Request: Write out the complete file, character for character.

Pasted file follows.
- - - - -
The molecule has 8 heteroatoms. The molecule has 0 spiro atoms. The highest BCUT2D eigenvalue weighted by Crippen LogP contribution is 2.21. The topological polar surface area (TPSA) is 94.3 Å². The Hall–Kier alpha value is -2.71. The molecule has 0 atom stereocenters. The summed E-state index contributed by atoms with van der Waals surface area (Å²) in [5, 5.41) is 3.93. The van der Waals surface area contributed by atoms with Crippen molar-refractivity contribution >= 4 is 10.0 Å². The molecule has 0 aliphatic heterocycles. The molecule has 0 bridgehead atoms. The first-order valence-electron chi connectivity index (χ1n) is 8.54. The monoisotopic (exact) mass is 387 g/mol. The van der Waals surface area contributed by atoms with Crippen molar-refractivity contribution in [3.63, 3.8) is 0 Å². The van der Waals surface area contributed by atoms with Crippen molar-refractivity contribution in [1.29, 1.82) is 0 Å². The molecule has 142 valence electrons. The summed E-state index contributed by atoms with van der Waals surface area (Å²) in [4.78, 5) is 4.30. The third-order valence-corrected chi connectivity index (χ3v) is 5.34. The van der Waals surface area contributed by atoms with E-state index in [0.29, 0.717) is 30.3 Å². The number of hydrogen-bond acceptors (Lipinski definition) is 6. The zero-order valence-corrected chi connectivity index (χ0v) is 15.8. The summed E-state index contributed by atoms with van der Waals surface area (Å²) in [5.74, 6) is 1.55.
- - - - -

The molecule has 8 heteroatoms. The molecule has 0 spiro atoms. The highest BCUT2D eigenvalue weighted by Crippen LogP contribution is 2.21. The topological polar surface area (TPSA) is 94.3 Å². The Hall–Kier alpha value is -2.71. The molecule has 0 atom stereocenters. The summed E-state index contributed by atoms with van der Waals surface area (Å²) in [5, 5.41) is 3.93. The van der Waals surface area contributed by atoms with Crippen molar-refractivity contribution >= 4 is 10.0 Å². The molecule has 0 aliphatic heterocycles. The molecule has 0 bridgehead atoms. The first-order valence-electron chi connectivity index (χ1n) is 8.54. The monoisotopic (exact) mass is 387 g/mol. The van der Waals surface area contributed by atoms with Crippen molar-refractivity contribution in [3.63, 3.8) is 0 Å². The van der Waals surface area contributed by atoms with Crippen molar-refractivity contribution in [1.29, 1.82) is 0 Å². The molecule has 142 valence electrons. The summed E-state index contributed by atoms with van der Waals surface area (Å²) in [4.78, 5) is 4.30. The third-order valence-corrected chi connectivity index (χ3v) is 5.34. The van der Waals surface area contributed by atoms with E-state index in [0.29, 0.717) is 30.3 Å². The number of hydrogen-bond acceptors (Lipinski definition) is 6. The zero-order valence-corrected chi connectivity index (χ0v) is 15.8. The summed E-state index contributed by atoms with van der Waals surface area (Å²) in [5.74, 6) is 1.55.